"Dealer was completely clueless about the state of the car"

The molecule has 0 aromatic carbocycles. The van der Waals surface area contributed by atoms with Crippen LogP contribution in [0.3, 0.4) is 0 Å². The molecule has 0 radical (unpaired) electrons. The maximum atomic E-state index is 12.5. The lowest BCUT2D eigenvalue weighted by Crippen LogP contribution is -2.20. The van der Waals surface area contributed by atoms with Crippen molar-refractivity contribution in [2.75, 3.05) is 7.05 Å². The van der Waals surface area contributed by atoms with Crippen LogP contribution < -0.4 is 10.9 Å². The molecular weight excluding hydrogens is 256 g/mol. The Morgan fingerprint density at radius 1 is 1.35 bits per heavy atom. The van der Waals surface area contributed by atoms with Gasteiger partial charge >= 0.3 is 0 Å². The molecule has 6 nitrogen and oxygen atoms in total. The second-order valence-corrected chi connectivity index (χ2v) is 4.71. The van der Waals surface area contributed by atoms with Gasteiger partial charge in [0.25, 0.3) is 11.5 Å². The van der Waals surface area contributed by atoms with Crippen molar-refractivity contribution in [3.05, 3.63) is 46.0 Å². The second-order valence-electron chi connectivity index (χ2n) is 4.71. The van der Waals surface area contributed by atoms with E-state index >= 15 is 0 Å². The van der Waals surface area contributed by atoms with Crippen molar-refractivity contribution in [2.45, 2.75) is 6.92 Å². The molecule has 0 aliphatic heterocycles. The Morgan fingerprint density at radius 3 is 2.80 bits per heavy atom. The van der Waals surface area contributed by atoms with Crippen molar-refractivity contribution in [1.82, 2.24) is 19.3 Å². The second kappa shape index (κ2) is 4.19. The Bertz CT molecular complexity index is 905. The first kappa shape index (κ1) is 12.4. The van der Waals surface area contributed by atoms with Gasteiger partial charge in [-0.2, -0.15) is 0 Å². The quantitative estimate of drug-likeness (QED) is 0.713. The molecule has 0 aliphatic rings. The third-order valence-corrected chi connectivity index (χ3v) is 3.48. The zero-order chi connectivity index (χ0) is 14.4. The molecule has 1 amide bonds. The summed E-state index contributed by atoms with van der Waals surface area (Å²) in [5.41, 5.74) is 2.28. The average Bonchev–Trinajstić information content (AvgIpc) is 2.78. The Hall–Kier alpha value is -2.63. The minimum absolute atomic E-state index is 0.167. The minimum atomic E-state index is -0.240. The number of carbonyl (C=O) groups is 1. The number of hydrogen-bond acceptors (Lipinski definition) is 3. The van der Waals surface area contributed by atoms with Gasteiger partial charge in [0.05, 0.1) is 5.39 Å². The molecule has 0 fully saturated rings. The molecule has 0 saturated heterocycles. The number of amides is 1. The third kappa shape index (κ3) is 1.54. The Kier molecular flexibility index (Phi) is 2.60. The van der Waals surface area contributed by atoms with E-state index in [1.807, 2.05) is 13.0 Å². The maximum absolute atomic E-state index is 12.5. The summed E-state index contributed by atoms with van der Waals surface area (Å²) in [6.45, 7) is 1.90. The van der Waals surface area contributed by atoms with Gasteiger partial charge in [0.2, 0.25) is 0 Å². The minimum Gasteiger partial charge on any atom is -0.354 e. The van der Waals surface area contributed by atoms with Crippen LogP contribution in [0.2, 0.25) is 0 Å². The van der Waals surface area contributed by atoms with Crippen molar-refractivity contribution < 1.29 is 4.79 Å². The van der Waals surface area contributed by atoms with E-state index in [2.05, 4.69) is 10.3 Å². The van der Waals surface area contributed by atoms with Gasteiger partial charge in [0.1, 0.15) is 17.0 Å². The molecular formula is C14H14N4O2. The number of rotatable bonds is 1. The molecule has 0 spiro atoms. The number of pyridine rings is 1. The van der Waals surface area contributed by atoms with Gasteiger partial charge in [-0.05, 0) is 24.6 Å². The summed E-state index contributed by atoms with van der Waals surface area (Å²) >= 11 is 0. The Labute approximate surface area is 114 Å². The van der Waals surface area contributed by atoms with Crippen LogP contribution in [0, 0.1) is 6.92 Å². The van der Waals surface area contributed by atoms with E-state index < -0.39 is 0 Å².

I purchased a 1986 Porsche 928 from Streetside Classics in Nashville in June 2017. I dealt with a Mr. David Stafford. The car was reasonably priced, the transaction went smoothly and Mr. Stafford was always very courteous and professional. Considering the business Streetside Classics are in, I would have expected their staff to be somewhat knowledgeable about cars. With the car being in Nashville, I had to purchase it based on feedback to direct questions to Mr. Stafford and the photos posted on-line. This is where Mr. Stafford's lack of knowledge about the car they had in their possession is a bit concerning. The vehicle had 17 year old tires on it, it took several emails to get this information from Mr. Stafford. This is pretty basic stuff, when the car arrived, the tires were in very poor condition, dozens of cracks, tires were like hard plastic. From the photos, it was clear the hood gas filled supports were shot. You could see this from the photos that it was being supported by a telescopic hood support. Aside from these issues, Mr. Stafford described the car as "It has been here in our showroom for a couple months now, but has been started regularly and driven around the showroom several times since." and for the 17 year old tires he said "The tires do still have plenty of tread on them and appear in good condition.....Tires can last longer than that time period, especially if the car is driven as little as this was one was, but they may need to be replaced in the near future.... I did look all of them over, and didn’t find any cracking or signs of it starting anywhere." Keep in mind, when the car arrived to my home by enclosed trailer within two weeks of that description, every tire had dozens of cracks between the threads, along the inner sidewall etc. You would have to be completely blind not to see the dozens of cracks! There is no way that car was started regularly or had been driven around the showroom regularly. When it arrived, the transportation company messed with it for about 15 minutes, backed it off the trailer, and I drove it about 150 feet up my driveway to my garage. The next morning, it failed to start. After diagnosing the problem, turned out that the entire fuel system was completely rusted out. The fuel pump was not working, it was completely clogged up with rust, the fuel filter was completely clogged, the fuel filler neck was completely rusted out, the fuel tank sending unit was completely rusted and stuck at 3/4 full. There was 15 gallons of gas in the tank, which was so old that it wouldn't even run in a lawn mower (I tried). The transmission shifter would not lock, the transportation guys told me about that, and the fact that the car's on dash gear indicator was wrong (in park it displayed neutral, in drive it displayed 2nd) was pretty obvious the moment you sat in the car. Mr. Stafford seemed to know about this, but didn't disclose it when he was asked if there was "anything else blatantly wrong with the car". Its not a big deal, whoever rebuilt the transmission basically hooked the wrong wires up, the shifter still has the right gear. Fixing the shift-lock took about 2 minutes, was two screws to remove the shift handle, and reinstall it with the button in the correct position. Fixing the fuel system was a bit more involved, but basically involved 30 minutes to remove the fuel filler neck, scrubbed off the rust with a copper brillo pad. The fuel filter and pump were $160 in parts, about an hour of my time, another $5 in parts (washers, a cap nut etc) to fix the resulting fuel leak when fuel at the right pressure was pushed through the system. No dash lights either, which was pretty obvious. The warning lights were all fixed with fuses (that cost less than $5). The previous owner and Mr. Stafford had no clue as to the actual value of the car with the upgrades done to it. Aside from being either clueless or not disclosing blatantly obvious stuff wrong with the car, I was able to get several hundred dollars off an already good price for the car over just the tires. The amount I got the vehicle reduced covered the cost of new tires, the fuel system parts and replacing all the fuses in the car. I still need to fix the driver side power window switch, and the sunroof, but for under $600 in parts, I've raised the value of the car (just had it appraised) by more than $8000, with the car coming it at over $19k, purchase price was just under $10,500. So aside from Streetside Classics Nashville not being upfront (pretty sure this is a lack of knowledge from the emails I got from them) to the buyer, they also lost the seller at least $5k by not doing some simple basic repairs. Aside from costing me a $5 late fee since the diagnostics, waiting for parts and having time on the weekends to fix the thing meant I had to go through two sets of temporary tags before I could get it inspected, I've now got a very nice 928S, couple of small projects for the winter on it now, but its a super reliable car now that its been fixed. I gave them a 1-star rating because the whole thing felt like the type of deal you'd get from a small town used car dealership, not the multi-city, classic car experts image that they put forward. I would recommend them though, because if you play hardball and have any kind of car knowledge, you should be able to get a pretty good deal, maybe not so much if the seller they are representing lacks knowledge about their car too! A tiny bit of research would have yielded that this car had 4 previous owners, the original owner didn't put too many miles on it, the second owner though was a well known 928 enthusiast who dumped tons of money into the car, kept it very well maintained and made all the right upgrades. The third owner lightly drove the car, and the forth owner seems to have had the transmission rebuilt and then stored the thing for years.